Date:26 February 2021

Measuring the pulse of firms in South Africa: results from the COVID-19 Business Pulse Survey

Measuring the pulse of firms in South Africa: results from the COVID-19 Business Pulse Survey

A report by the Department of Small Business Development and the World Bank

A: Survey sample

2,226 firms were surveyed, sampled from client lists of the DSBD (mostly micro, small and medium-sized firms). Interviews were conducted over email (1788) and phone (438), between 15 May 2020 and 1 June 2020. South Africa found itself in Level 4 of the lockdown, meaning that most non-essential businesses remained closed.

B: Broad, key findings

  • Only half of all firms were partially open, or open at the time the survey was conducted
  • Accommodation, food services and other services saw the most closures
  • Informal firms and services firms were more likely to be affected
  • Firms were affected by multiple channels at the same time
  • More than 90% of firms saw a decline in sales
  • Firms responded by cutting wages and working hours and firing employees
  • Firing employees was more common in formal businesses

C: In more detail

Impact on female-owned businesses

  • Female-owned businesses reported more closures than male owned businesses (even when controlling for other factors).
  • But of the businesses that are open, the differences between male-owned and female-owned businesses are small.

Impact on youth-owned businesses

  • Youth-owned businesses reported higher rates of firing workers and granting unpaid leave of absences compared to other businesses.
  • 76% of youth-owned businesses started or increased their usage of digital solutions during the pandemic, compared to 57% of other businesses

Impact on business with majority black employees

  • Firms with majority black workers reported firing workers at substantially higher rates.
  • Firms with majority black employees were less likely to use digital solutions.

Impact on businesses with disabled workers

  • Firms with disabled workers reported slightly higher rates of firing workers than other firms.
  • Firms with disabled workers reported higher rates of starting or increasing usage of digital solutions (73%) compared to other firms (59%).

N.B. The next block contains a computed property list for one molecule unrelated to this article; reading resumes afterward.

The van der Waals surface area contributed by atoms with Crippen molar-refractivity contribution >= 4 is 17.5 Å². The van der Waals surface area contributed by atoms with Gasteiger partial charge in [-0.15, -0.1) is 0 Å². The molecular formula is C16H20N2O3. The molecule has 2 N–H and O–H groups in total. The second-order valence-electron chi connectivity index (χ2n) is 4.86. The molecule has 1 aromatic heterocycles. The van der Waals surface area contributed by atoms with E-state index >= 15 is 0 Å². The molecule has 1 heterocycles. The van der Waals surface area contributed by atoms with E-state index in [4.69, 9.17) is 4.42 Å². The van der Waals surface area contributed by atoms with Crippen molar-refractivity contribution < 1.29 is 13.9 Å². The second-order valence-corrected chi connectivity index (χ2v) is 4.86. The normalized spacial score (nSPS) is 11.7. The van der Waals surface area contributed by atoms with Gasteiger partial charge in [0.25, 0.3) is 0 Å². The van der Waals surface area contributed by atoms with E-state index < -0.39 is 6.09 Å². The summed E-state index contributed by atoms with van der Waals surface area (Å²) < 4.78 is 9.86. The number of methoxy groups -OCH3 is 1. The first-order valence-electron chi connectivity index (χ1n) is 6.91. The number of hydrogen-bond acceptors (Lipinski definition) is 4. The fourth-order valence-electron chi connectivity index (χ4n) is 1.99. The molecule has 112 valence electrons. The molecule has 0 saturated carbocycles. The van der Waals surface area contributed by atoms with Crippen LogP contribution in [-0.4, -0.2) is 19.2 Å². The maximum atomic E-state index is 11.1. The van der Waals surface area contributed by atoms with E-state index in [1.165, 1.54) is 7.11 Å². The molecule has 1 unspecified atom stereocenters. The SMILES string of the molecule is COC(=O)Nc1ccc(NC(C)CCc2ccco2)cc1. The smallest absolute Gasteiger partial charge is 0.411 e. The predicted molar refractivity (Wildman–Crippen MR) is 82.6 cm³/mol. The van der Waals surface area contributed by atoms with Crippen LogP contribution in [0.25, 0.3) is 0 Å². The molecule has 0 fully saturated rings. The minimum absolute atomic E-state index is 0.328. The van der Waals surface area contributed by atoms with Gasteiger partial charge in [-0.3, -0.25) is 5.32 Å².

D: On the adoption of digital platforms and solutions

Digital platforms and digital solutions are used in response to the crisis

  • Formal businesses were more likely to utilize digital and/or repackaging solutions.
  • The manufacturing sector had the highest digital utilization.
  • Firms of all sizes have been utilizing adjustment mechanisms.

Almost two-thirds of firms started or increased their use of digital solutions

  • 60% of all firms (with 5 or more employees) either started or increased their usage of digital solutions during the pandemic.
  • Informal firms were less likely to start or increase use of digital solutions during the lockdown period.

E: Recommendations

In the short-run: improve and optimize support schemes. The survey indicates that many needs remain unmet. Only 16 percent of firms have surveyed received support and half of firms report that they applied but have not received support yet. Firms in vulnerable groups are less likely to receive support.

  • Optimize the delivery of current emergency support measures. Clarity on eligibility criteria, processes and timeline is crucial. It is unclear whether the current gaps are a result of limited financial resources or capacity to disburse funds.
  • Target vulnerable groups. Micro, informal, female-owned, youth-owned firms and firms with disabled workers or majority black workers are less likely to be supported under current schemes, but face pre-existing vulnerabilities.

In the long-run: set foundations for longer term productivity growth. As the crisis continues, the emphasis on policy should be on how to regain much-needed productivity growth

  • Support re-establishment of demand, supply and financial channels.
  • Help firms adjusting to the new “normal” to boost productivity. Promote investments for worker training, management training, BDS, technology adoption.
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